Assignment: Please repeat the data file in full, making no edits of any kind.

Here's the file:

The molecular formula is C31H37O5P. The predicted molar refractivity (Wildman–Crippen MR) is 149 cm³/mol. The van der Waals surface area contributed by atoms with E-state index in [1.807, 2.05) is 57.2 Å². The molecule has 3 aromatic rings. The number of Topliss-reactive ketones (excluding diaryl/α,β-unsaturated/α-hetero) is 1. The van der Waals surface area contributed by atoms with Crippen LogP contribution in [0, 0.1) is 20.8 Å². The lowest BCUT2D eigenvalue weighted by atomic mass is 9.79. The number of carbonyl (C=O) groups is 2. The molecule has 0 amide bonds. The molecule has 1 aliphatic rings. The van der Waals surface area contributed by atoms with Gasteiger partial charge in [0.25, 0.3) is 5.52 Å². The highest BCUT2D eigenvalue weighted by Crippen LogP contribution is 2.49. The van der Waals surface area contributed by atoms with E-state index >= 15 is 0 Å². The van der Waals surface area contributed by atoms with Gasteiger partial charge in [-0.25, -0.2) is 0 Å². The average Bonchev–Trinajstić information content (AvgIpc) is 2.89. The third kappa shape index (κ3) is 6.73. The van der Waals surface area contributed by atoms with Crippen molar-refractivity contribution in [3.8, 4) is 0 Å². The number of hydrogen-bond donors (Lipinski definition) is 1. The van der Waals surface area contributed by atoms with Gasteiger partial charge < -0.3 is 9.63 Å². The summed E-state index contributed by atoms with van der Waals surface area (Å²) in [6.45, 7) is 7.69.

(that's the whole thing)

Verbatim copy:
The molecular formula is C31H37O5P. The predicted molar refractivity (Wildman–Crippen MR) is 149 cm³/mol. The van der Waals surface area contributed by atoms with E-state index in [1.807, 2.05) is 57.2 Å². The molecule has 3 aromatic rings. The number of Topliss-reactive ketones (excluding diaryl/α,β-unsaturated/α-hetero) is 1. The van der Waals surface area contributed by atoms with Crippen LogP contribution in [0, 0.1) is 20.8 Å². The lowest BCUT2D eigenvalue weighted by atomic mass is 9.79. The number of carbonyl (C=O) groups is 2. The molecule has 0 amide bonds. The molecule has 1 aliphatic rings. The van der Waals surface area contributed by atoms with Gasteiger partial charge in [0.25, 0.3) is 5.52 Å². The highest BCUT2D eigenvalue weighted by Crippen LogP contribution is 2.49. The van der Waals surface area contributed by atoms with E-state index >= 15 is 0 Å². The van der Waals surface area contributed by atoms with Gasteiger partial charge in [-0.25, -0.2) is 0 Å². The average Bonchev–Trinajstić information content (AvgIpc) is 2.89. The third kappa shape index (κ3) is 6.73. The van der Waals surface area contributed by atoms with Crippen molar-refractivity contribution in [3.8, 4) is 0 Å². The number of hydrogen-bond donors (Lipinski definition) is 1. The van der Waals surface area contributed by atoms with Gasteiger partial charge < -0.3 is 9.63 Å². The summed E-state index contributed by atoms with van der Waals surface area (Å²) in [6.45, 7) is 7.69.